Derived – e.g. text and data mining, compiled database, 3D models, maps
    Reference - e.g. gene sequence databanks, chemical structures, spatial data portals
  • Funded by JISC as part of its UK programme, Managing Research Data to develop online learning materials to assist researchers manage their digital assets.
    IAD – set up to deliver training and development for postgraduate students and staff – via online course, Virtual Learning Environments, transferable skills training
  • Shareable Content Object Reference Model – XML-based
  • Transcript

    • 1. CISER Data Archive & Introduction to RDM Stuart Macdonald CISER Data Services Librarian srm262@cornell.edu Research Design CRP-7201, Stone Laboratory, Cornell Univ. 19 March 2014
    • 2. • CISER Data Archive • What is Research Data Management (RDM) • Research Data Defined • Data Management Planning • Organising Data • File Formats & Transformations • Documentation & Metadata • Storage & Security • Data protection & Rights • Preservation & Sharing • Research Data MANTRA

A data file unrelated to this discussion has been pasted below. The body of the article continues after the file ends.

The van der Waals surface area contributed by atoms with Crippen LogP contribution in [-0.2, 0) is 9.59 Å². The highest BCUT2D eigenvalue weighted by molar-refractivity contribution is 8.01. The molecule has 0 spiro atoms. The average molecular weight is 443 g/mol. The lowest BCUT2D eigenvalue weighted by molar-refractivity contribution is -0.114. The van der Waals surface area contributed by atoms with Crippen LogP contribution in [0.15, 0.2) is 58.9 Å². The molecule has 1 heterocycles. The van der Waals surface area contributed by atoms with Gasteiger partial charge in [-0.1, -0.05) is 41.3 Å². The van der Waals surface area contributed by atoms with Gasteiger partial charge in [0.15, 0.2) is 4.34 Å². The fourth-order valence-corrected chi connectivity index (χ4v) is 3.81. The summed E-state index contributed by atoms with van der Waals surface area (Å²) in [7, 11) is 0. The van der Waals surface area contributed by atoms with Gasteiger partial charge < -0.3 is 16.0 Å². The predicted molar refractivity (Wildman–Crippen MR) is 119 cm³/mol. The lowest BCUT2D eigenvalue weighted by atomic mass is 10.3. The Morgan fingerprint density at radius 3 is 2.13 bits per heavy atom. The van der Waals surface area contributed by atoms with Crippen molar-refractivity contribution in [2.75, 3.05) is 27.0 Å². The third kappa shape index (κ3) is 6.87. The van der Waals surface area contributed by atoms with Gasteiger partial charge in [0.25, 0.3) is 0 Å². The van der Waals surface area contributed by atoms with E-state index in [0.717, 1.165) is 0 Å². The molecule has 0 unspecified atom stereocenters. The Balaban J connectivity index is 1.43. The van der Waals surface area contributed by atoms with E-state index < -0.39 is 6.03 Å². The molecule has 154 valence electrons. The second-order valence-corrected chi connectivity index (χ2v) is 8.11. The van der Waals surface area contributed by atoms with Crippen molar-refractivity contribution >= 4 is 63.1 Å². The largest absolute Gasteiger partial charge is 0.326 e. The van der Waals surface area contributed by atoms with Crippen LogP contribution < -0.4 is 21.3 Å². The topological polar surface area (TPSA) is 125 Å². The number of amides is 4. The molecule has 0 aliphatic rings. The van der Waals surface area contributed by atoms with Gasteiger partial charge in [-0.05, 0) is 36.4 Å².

• 3. CISER Data Archive: Collection and Services Established over 30 years ago Collection of numeric datasets to support quantitative research c. 27,000 online files in addition to thousands of studies on CD/DVD Emphasis on demography (state/federal censuses), economics, health, labor, election studies, attitudinal and behavioral studies, family life etc.
    • 4. • Consulting services to match user needs with appropriate data and statistical analysis software •finding, accessing and using data • Current Cornell researchers can download archive files from online catalog (search & browse) in formats conversant with statistical software • Data files are identified by a ‘traffic light’ icon that indicates usage level: • Green – downloadable by anyone • Yellow – downloadable from links in the catalog with CUWebAuth authentication (for use within the CISER research computing environment - CISERRSCH) – Cornell researchers can apply for a computing account • Red – data to be used in restriction (via CRADC or conditions imposed by data provider)
    • 5. CISER Data Catalog: